This week we take a look at what happens inside the winery laboratory!
OK, “fun” might be a bit of a stretch, but for a science geek like me, it is!
Over the course of the last few months, as I have led you through some of the key steps of making wine, I have alluded to this placed called the “laboratory”. If you’re imagining a corner of the winery where geeky, glasses-and-white-lab-coat-wearing people spend their days playing with beakers and test tubes, well….. actually, you’d be pretty much spot on. However, if science (or learning about it) is your thing, it is one of the most exciting and fascinating places in the winery.
It is also one of the most important. The winemaker relies on data from “the lab” (that’s what all the cool kids call it!) to make key decisions during the winemaking process. What many people don’t understand is that winemaking is highly scientific. That’s where Rob, and his background as a (maths and) science teacher, comes in very handy and probably why he is so good at it. He understands the importance of getting things right.
So what happens in this place of wonder and awe?
There are a number of tests that the laboratory can perform during the lifespan of a wine… from pre-harvest of the grapes to bottling of the finished wine.
Let’s take a closer look at a few of the key tests…
Measurement of residual sugar
By now, you should be getting pretty familiar with this. Previously we’ve talked about measuring Baumé in grape juice to determine when the grapes are ready to pick. We’ve also looked at how the same measurement is used to determine whether the ferment is progressing and when it has finished. Considering this measurement is taken a few times before harvesting the grapes and then usually twice a day during fermentation, it’s easy to see that this is one of the most basic but important tools a winemaker has.
Without going into too much detail there are a number of instruments which can be used to take this measurement. If you are lucky enough to work in a laboratory which has a digital refractometer, then life is easy. Smaller wineries though rely on a piece of equipment called a hydrometer.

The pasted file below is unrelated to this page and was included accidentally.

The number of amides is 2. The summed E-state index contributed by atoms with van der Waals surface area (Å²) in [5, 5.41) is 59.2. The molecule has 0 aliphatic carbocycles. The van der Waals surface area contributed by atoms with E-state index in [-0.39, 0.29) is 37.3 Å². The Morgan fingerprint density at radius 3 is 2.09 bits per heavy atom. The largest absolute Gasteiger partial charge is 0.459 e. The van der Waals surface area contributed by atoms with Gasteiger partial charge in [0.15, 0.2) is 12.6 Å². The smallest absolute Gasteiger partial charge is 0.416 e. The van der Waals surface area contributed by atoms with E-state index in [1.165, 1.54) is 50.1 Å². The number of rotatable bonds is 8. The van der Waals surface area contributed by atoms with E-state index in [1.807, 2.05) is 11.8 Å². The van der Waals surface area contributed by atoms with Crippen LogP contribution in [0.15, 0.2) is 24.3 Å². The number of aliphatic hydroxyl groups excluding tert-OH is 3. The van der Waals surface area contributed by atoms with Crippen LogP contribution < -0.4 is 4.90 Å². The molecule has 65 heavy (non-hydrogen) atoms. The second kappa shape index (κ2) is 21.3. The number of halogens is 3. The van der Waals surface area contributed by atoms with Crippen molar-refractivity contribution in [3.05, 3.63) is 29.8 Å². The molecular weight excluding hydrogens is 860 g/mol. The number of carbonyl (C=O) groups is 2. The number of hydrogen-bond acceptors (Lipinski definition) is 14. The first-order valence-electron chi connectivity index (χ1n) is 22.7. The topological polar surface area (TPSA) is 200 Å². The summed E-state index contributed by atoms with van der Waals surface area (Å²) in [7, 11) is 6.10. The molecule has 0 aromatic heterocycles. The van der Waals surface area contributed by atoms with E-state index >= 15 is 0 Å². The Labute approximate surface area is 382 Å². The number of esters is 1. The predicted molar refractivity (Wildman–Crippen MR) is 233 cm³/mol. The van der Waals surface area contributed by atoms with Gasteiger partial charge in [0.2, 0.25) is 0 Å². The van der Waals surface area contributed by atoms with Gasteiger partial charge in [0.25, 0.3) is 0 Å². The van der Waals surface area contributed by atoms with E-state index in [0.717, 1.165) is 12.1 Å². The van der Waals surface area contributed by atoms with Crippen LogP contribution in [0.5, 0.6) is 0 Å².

A hydrometer is usually made of glass, and consists of a cylindrical stem and a bulb weighted with mercury or lead to make it float upright. The juice or wine is poured into a graduated cylinder, and the hydrometer is gently lowered into the liquid until it floats freely. Hydrometers have a scale inside the stem, so that the person using it can read the Baume measurement.
Measurement of pH
If you can think back to your high school science days, you may remember a term called pH. It’s a tricky concept to grasp, but basically, it is a measure of acid in a liquid. Acids exist in different forms, and one of these forms is free hydrogen ions. pH measures the concentration of hydrogen ions, which are important in that they influence chemical reactions in the juice or wine. Concentrations of these ions in solutions are very low, so chemists invented a scale for expressing acid condition in all sorts of liquids (not just wine). This scale ranges from 0 – 14. Pure water is neutral at pH 7, lemon juice sits around pH 2 and grape juice and wine usually sits in the range of pH 3 – 4.
The thing to remember about pH in wine is that the higher the pH, the greater chance of oxidation. During the winemaking process, some of these free ions are used up through chemical reaction so the pH increases. Acid additions are often made with the aim of achieving an acid level which is in balance with the sugar, alcohol and fruit in any particular wine.
It’s a very delicate process, one which needs constant monitoring to ensure the levels are optimum. In the laboratory, pH is measured using a pH meter.
Testing sulphur dioxide levels
As we discussed a couple of weeks ago, the production and addition of sulphur dioxide is an important element in the process of making wine. It is also important to make sure the level of sulphur in the wine is just enough to help prevent oxidation, and at the same time keeping the level as low as possible.
This is a pretty involved test. I have included the below video for those of you who are interested. But be warned… it is of the educational, not entertaining variety. I won’t be offended if you don’t press play!
I could go on…
… and on, but I won’t (for now)! I’ll stop before I lose you all, but I may come back to the lab every now and then to chat about other important tests (unless I get a resounding “no! please don’t!” from you all in the comments section).
If you are particularly interested in this side of wine-making, please let me know via the comments. I’m happy to answer any questions you may have.